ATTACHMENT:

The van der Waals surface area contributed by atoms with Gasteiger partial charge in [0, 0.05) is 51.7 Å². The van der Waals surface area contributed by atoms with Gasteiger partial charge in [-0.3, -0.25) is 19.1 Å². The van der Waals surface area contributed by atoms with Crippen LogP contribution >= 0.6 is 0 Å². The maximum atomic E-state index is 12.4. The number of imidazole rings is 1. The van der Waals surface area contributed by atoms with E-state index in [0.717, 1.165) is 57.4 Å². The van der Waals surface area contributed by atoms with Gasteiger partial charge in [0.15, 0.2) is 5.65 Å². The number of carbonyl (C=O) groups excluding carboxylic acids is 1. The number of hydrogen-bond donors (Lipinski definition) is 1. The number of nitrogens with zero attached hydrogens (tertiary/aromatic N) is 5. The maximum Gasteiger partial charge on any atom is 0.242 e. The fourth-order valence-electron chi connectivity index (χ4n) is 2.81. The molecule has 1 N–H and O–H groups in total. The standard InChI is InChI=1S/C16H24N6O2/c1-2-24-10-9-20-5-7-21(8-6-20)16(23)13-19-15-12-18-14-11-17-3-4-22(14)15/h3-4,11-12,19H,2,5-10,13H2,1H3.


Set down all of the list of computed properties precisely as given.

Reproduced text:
The van der Waals surface area contributed by atoms with Gasteiger partial charge in [0, 0.05) is 51.7 Å². The van der Waals surface area contributed by atoms with Gasteiger partial charge in [-0.3, -0.25) is 19.1 Å². The van der Waals surface area contributed by atoms with Crippen LogP contribution >= 0.6 is 0 Å². The maximum atomic E-state index is 12.4. The number of imidazole rings is 1. The van der Waals surface area contributed by atoms with E-state index in [0.717, 1.165) is 57.4 Å². The van der Waals surface area contributed by atoms with Gasteiger partial charge in [0.15, 0.2) is 5.65 Å². The number of carbonyl (C=O) groups excluding carboxylic acids is 1. The number of hydrogen-bond donors (Lipinski definition) is 1. The number of nitrogens with zero attached hydrogens (tertiary/aromatic N) is 5. The maximum Gasteiger partial charge on any atom is 0.242 e. The fourth-order valence-electron chi connectivity index (χ4n) is 2.81. The molecule has 1 N–H and O–H groups in total. The standard InChI is InChI=1S/C16H24N6O2/c1-2-24-10-9-20-5-7-21(8-6-20)16(23)13-19-15-12-18-14-11-17-3-4-22(14)15/h3-4,11-12,19H,2,5-10,13H2,1H3.